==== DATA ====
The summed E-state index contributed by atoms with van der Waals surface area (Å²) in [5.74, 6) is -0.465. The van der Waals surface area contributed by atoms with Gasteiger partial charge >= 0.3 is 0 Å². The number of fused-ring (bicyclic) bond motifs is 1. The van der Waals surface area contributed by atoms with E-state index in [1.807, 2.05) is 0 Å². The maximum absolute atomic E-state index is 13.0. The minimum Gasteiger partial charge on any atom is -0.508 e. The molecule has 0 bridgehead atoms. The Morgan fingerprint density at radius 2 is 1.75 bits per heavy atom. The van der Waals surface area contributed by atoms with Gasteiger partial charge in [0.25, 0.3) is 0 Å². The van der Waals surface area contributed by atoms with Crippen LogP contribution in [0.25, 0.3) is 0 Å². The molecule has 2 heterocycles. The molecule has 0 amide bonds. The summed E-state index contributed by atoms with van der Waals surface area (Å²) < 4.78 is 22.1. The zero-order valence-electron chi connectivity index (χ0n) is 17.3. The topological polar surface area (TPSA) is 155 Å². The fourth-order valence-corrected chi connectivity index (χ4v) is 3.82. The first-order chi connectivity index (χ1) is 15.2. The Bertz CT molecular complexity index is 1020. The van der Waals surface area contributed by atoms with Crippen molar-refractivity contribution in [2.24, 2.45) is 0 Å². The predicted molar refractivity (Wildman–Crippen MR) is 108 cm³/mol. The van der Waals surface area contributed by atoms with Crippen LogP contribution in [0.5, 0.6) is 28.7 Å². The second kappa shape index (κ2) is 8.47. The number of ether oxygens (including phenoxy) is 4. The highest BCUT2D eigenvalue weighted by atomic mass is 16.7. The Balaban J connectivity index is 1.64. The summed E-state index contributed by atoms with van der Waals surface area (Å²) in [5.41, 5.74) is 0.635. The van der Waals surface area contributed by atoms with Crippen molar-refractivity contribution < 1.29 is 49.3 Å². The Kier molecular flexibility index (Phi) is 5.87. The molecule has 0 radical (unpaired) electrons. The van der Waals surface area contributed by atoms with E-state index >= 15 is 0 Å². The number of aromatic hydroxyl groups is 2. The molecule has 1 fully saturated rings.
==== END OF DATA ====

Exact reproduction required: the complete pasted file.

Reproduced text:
The summed E-state index contributed by atoms with van der Waals surface area (Å²) in [5.74, 6) is -0.465. The van der Waals surface area contributed by atoms with Gasteiger partial charge >= 0.3 is 0 Å². The number of fused-ring (bicyclic) bond motifs is 1. The van der Waals surface area contributed by atoms with E-state index in [1.807, 2.05) is 0 Å². The maximum absolute atomic E-state index is 13.0. The minimum Gasteiger partial charge on any atom is -0.508 e. The molecule has 0 bridgehead atoms. The Morgan fingerprint density at radius 2 is 1.75 bits per heavy atom. The van der Waals surface area contributed by atoms with Gasteiger partial charge in [0.25, 0.3) is 0 Å². The van der Waals surface area contributed by atoms with Crippen LogP contribution in [0.25, 0.3) is 0 Å². The molecule has 2 heterocycles. The molecule has 0 amide bonds. The summed E-state index contributed by atoms with van der Waals surface area (Å²) < 4.78 is 22.1. The zero-order valence-electron chi connectivity index (χ0n) is 17.3. The topological polar surface area (TPSA) is 155 Å². The fourth-order valence-corrected chi connectivity index (χ4v) is 3.82. The first-order chi connectivity index (χ1) is 15.2. The Bertz CT molecular complexity index is 1020. The van der Waals surface area contributed by atoms with Crippen molar-refractivity contribution in [2.24, 2.45) is 0 Å². The predicted molar refractivity (Wildman–Crippen MR) is 108 cm³/mol. The van der Waals surface area contributed by atoms with Crippen LogP contribution in [0.5, 0.6) is 28.7 Å². The second kappa shape index (κ2) is 8.47. The number of ether oxygens (including phenoxy) is 4. The highest BCUT2D eigenvalue weighted by atomic mass is 16.7. The Balaban J connectivity index is 1.64. The summed E-state index contributed by atoms with van der Waals surface area (Å²) in [5.41, 5.74) is 0.635. The van der Waals surface area contributed by atoms with Crippen molar-refractivity contribution < 1.29 is 49.3 Å². The Kier molecular flexibility index (Phi) is 5.87. The molecule has 0 radical (unpaired) electrons. The van der Waals surface area contributed by atoms with E-state index >= 15 is 0 Å². The number of aromatic hydroxyl groups is 2. The molecule has 1 fully saturated rings.